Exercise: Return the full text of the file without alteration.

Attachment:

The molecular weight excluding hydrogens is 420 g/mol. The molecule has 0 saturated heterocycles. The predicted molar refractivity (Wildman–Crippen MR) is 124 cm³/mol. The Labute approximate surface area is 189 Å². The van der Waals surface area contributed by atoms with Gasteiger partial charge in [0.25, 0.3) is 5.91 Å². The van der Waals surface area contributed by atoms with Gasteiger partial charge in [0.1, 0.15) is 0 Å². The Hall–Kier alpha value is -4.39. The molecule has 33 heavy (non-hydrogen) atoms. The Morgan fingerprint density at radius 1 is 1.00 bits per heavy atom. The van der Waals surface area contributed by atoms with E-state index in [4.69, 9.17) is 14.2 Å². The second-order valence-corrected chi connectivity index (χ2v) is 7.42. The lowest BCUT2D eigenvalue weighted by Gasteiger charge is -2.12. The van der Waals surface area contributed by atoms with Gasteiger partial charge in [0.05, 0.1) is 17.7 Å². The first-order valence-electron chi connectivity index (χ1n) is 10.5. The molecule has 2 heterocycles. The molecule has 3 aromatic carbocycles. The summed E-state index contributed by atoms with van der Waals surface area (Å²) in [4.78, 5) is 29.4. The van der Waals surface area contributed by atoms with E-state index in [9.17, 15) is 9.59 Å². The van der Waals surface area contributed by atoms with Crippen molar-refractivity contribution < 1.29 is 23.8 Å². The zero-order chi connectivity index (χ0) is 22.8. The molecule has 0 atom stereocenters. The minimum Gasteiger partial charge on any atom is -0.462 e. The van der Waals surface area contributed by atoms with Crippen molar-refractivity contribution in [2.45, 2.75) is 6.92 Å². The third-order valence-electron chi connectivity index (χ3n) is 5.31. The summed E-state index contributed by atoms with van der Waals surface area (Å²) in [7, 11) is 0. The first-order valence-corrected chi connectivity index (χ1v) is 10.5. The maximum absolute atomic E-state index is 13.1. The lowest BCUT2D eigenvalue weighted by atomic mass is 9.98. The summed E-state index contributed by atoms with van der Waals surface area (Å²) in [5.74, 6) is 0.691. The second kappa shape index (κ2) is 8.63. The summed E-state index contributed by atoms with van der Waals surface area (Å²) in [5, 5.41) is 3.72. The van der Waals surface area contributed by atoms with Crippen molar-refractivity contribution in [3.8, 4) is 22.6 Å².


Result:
The molecular weight excluding hydrogens is 420 g/mol. The molecule has 0 saturated heterocycles. The predicted molar refractivity (Wildman–Crippen MR) is 124 cm³/mol. The Labute approximate surface area is 189 Å². The van der Waals surface area contributed by atoms with Gasteiger partial charge in [0.25, 0.3) is 5.91 Å². The van der Waals surface area contributed by atoms with Gasteiger partial charge in [0.1, 0.15) is 0 Å². The Hall–Kier alpha value is -4.39. The molecule has 33 heavy (non-hydrogen) atoms. The Morgan fingerprint density at radius 1 is 1.00 bits per heavy atom. The van der Waals surface area contributed by atoms with E-state index in [4.69, 9.17) is 14.2 Å². The second-order valence-corrected chi connectivity index (χ2v) is 7.42. The lowest BCUT2D eigenvalue weighted by Gasteiger charge is -2.12. The van der Waals surface area contributed by atoms with Gasteiger partial charge in [0.05, 0.1) is 17.7 Å². The first-order valence-electron chi connectivity index (χ1n) is 10.5. The molecule has 2 heterocycles. The molecule has 3 aromatic carbocycles. The summed E-state index contributed by atoms with van der Waals surface area (Å²) in [4.78, 5) is 29.4. The van der Waals surface area contributed by atoms with E-state index in [9.17, 15) is 9.59 Å². The van der Waals surface area contributed by atoms with Crippen molar-refractivity contribution < 1.29 is 23.8 Å². The zero-order chi connectivity index (χ0) is 22.8. The molecule has 0 atom stereocenters. The minimum Gasteiger partial charge on any atom is -0.462 e. The van der Waals surface area contributed by atoms with Crippen molar-refractivity contribution in [2.45, 2.75) is 6.92 Å². The third-order valence-electron chi connectivity index (χ3n) is 5.31. The summed E-state index contributed by atoms with van der Waals surface area (Å²) in [7, 11) is 0. The first-order valence-corrected chi connectivity index (χ1v) is 10.5. The maximum absolute atomic E-state index is 13.1. The lowest BCUT2D eigenvalue weighted by atomic mass is 9.98. The summed E-state index contributed by atoms with van der Waals surface area (Å²) in [5.74, 6) is 0.691. The second kappa shape index (κ2) is 8.63. The summed E-state index contributed by atoms with van der Waals surface area (Å²) in [5, 5.41) is 3.72. The van der Waals surface area contributed by atoms with Crippen molar-refractivity contribution in [3.8, 4) is 22.6 Å².